Monday, January 10, 2011

Psychosis and the problem of metaphorical violence

This weekend, a young man opened fire at a public event hosted by Arizona Representative Gabrielle Giffords at a Safeway in Tuscon. Giffords was shot and is in intensive care. Six are confirmed dead, including a federal judge who just happened to be stopping by, and a nine year old girl who had just been elected to her student council and wanted to meet Giffords.

The shooter, Jared Loughner, is clearly mentally deranged, as evidenced by the weak grasp of basic reasoning he displayed in five text-only youtube videos, mostly consisting of syllogisms with weird axioms. Many on the right wish to insist that this disturbing ad has nothing to do with Saturday's events. Same for this.

I think that there is evidence supporting a connection between them. It is at least clear that he wanted to target Giffords, as it was a "Congress on Your Corner" event she was running, and he was aware of the number of his Congressional district, unlike most Americans, so he probably knew who his representative was, unlike most Americans.

I think it is also clear he identified more with the American political right than with the left. He clearly picked up several words from the media, using them frequently without displaying any understanding of their actual meanings, in particular I note "currency" and "unconstitutional". He complained that people in his district did not know "English grammar". He declared that he would not use a currency that was "not backed by gold and silver". These are conservative positions on the gold standard and apparently on immigration.

Objectively, it appears that he was unsuccessful in life and did not know who to blame. He made a cryptic remark about being "unable to find the subject" - in light of his disdain for his non-English speaking neighbors, it seems he was bitter about his own inability to understand grammar at the technical level; he quickly followed it up with an observation that "most students can't find the subject". He was upset about paying fees at a community college, and insisted that charging fees to students at a public college was unconstitutional. Perhaps he thought that by changing money, he could somehow fix his money problems. He seemed to have a cognitive error which many if not most people fall prey to - seeing agency in self-organized, bottom-up systems. It's an error magnified by the conspiracy theorist, and running rampant in a schizophrenic.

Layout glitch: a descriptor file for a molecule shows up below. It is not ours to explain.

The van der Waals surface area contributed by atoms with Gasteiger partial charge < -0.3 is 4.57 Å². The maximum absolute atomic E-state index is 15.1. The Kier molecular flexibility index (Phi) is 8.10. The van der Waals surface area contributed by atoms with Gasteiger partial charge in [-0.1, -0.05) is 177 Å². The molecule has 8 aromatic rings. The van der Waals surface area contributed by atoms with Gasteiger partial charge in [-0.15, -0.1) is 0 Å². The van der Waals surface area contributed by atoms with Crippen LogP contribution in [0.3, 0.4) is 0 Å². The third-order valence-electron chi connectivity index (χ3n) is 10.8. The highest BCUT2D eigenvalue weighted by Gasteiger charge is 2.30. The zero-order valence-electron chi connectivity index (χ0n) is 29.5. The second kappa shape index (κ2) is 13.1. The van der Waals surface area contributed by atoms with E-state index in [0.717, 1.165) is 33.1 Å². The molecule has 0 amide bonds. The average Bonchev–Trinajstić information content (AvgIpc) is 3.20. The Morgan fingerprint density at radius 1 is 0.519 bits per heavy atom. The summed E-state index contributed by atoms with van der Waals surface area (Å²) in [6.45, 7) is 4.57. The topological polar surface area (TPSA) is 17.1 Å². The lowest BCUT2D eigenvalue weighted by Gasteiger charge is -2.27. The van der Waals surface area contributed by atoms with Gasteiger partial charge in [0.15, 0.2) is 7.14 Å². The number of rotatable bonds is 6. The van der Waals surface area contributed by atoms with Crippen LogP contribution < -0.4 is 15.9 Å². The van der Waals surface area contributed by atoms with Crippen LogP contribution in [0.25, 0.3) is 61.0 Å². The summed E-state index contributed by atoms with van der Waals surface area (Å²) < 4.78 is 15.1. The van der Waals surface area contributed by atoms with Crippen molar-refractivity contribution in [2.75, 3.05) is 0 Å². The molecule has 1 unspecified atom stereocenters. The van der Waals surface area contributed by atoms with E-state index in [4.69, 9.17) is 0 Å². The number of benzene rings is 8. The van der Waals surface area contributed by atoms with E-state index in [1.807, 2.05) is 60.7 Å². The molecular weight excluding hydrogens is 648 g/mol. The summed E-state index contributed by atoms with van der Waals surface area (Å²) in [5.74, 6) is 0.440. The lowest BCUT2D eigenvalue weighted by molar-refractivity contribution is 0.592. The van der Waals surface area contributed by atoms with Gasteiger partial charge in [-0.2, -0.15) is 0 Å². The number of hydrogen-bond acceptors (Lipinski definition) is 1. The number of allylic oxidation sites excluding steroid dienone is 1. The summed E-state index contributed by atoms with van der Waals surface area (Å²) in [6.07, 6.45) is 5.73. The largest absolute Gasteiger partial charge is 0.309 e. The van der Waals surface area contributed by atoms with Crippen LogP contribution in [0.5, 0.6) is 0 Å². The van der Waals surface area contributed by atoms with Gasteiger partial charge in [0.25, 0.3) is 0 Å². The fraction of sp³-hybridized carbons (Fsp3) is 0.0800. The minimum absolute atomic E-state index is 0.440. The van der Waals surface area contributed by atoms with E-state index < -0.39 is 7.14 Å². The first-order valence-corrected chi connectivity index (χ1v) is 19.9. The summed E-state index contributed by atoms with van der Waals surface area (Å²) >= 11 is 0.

How his station in life, which he perceived to be imposed on him from outside, rather than due to his mental illness and how it hampered his ability to benefit from his education, led him to the attempted assassination of his representative in Congress, I doubt can ever be fully explained. But the behavior of psychotic people doesn't admit of consistent rational explanation. Reportedly he is being "uncooperative" in custody, i.e., he is not talking. Perhaps he was satisfied that his act would draw attention to his videos, which are barely comprehensible, but which are, in his mind, revolutionary.

I do not claim that his political views and SarahPAC's ad constitute a smoking gun that should legally implicate Sarah Palin in Saturday's shootings. But I do claim that the rhetoric of violence as metaphor is a problem. People like Jared Loughner do have access to guns, as libertarians and political right want to ensure that they do. The ability to read violence as metaphor is something that a sane person with a grasp of cultural and social norms brings to the advertisement; it is not found in the advertisement itself. For this reason, different metaphors must be used, and I am concerned that we accept the imagery and language of violence as a norm, and that lobbyists and lawmakers as of yet see no need for a legislative solution.

If Sarah Palin and her PAC see no connection between their actions and Loughner's, why was it necessary to quickly remove the ad from their site after the shootings? Why do they suddenly feel the need to expedite the disappearance of violence-inciting tweets into the memory hole?

1 comment:

  1. One test for thought disorder in psychosis is to ask for the meaning of 'a rolling stone gathers no moss'. Disturbed thought processes are revealed by any literal interpretation. In the same way, metaphors of violence may be interpreted literally by some and therefore always carry a risk of provoking direct responses. Why a multifactorial model of causation is neglected in favour of single incidental factors in the US remains a mystery, except for the defence of a Society that carries systematically many unsuccessful preoccupations and justifications.